Are all elements of your model in sync and working under control? Are the results of your model consistent and replicable? What are the root causes of any variant result? What is influencing those causes?

Bias confirmation is hardly unique to the business sector. Our brains are hardwired to expect our environment to work in conformity with our perspectives. When they don’t? Disruption occurs. That disruption can either be rejected altogether—or adapted to. And the latter is always going to be a gamble. In Amazon’s case, it was a successful gamble. But Amazon also had more than a few failures along the way. Without analyzing exactly why those failures occur, evolution simply isn’t possible.


Evolution implies innovation. It’s not a standalone phenomenon. It builds on what has worked in the past and has adapted to an already existing environment.

But something happens along the way. It can mean strengthening existing processes. But it can also mean a sudden flash of inspiration which redefines those very processes. That’s called improvement. Amazon’s retail model subsequently changed the game for good. They adapted to a new and virtually unexplored environment and came up with an entirely unique business proposition: customer-centricity.

But change can only come after the previous step of analysis. That’s because that change will be entirely contingent on variable results. There will be times in which a metric stops working altogether, yielding no useful information. That’s evolution as well. It’s never a static phenomenon. And if a metric stops working after thorough analysis, it needs to be either redefined or discarded altogether.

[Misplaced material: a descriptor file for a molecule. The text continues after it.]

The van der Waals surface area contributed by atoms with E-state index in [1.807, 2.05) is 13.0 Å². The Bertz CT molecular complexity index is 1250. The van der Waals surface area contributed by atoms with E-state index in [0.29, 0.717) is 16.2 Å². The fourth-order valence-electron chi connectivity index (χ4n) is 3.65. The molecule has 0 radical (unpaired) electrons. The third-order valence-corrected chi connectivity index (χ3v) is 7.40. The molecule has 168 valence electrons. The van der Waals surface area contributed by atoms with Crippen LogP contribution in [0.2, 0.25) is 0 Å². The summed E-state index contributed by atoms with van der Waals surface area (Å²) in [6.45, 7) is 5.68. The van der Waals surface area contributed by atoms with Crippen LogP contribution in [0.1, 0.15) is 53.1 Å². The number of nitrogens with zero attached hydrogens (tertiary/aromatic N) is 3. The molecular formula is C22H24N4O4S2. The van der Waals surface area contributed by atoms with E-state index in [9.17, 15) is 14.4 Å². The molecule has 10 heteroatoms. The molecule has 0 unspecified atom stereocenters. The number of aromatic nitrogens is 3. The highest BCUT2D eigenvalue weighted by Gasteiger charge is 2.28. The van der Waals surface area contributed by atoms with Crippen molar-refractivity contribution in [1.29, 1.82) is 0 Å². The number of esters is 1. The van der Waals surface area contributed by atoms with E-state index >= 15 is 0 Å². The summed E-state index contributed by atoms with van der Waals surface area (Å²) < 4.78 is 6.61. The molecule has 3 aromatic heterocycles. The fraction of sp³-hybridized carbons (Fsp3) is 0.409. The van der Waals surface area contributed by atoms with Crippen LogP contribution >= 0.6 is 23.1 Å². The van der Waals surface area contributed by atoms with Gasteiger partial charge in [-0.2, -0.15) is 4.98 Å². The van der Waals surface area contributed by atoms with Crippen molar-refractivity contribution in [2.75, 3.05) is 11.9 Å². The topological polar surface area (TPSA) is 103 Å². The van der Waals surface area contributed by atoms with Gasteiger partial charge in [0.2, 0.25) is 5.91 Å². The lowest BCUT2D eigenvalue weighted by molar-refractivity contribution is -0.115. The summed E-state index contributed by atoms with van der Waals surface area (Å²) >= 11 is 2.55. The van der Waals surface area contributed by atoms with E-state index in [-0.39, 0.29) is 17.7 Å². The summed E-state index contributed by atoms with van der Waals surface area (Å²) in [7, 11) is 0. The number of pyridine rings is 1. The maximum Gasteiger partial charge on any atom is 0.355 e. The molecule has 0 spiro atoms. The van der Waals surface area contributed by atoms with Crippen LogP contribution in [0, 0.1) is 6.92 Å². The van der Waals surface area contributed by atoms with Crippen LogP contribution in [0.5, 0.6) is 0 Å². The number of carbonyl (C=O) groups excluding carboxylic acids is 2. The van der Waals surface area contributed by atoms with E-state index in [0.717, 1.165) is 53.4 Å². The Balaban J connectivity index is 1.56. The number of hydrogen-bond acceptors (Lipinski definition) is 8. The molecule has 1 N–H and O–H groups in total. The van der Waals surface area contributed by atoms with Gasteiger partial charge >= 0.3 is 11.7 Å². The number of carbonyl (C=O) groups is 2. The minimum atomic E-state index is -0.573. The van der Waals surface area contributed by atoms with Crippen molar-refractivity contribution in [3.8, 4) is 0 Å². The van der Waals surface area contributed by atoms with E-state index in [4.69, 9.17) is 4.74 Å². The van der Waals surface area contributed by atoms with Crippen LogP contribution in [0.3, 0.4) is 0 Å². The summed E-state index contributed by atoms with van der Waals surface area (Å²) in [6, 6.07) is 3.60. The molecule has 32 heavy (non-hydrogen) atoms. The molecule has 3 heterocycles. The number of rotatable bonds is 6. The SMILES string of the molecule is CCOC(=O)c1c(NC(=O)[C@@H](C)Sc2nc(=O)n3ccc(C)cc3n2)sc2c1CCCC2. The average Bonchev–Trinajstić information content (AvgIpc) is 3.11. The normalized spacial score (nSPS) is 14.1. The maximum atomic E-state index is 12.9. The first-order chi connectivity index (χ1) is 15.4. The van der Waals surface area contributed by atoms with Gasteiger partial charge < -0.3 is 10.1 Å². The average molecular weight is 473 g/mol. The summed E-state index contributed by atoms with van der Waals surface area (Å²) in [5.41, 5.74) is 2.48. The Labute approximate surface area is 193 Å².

Only after the previous stages of definition, measurement, analysis and improvement have been refined and perfected can the final stage of control be realized. It ensures that processes are operating normally and effectively, with no room for error. In fact, they can operate so normally that some of the previous elements can be automated.

Yet there’s a dilemma in the control stage: what happens when the entire DMAIC model runs so smoothly and efficiently that there’s no room for innovation? The answer, in Amazon’s case, is to take that model and expand upon it, applying it towards previously uncharted territory. And that’s precisely what they’ve done. Few retailers would even consider expanding into air logistics. But Amazon has. Few retailers would have considered developing network data infrastructure that is now standard in both private and public sectors. Amazon perfected it.

The DMAIC model is an infinitely elastic one, applicable to both internal metrics as well as a larger business macrocosm. But there’s always a potential crisis in innovation. It can fail altogether for any number of factors. Innovation is never anything less than a bumpy ride and its success is never guaranteed. Not only is reevaluation of internal metrics critical, it can result in discarding untenable models altogether.

That’s disruption, as well. But it’s never anything less than well orchestrated.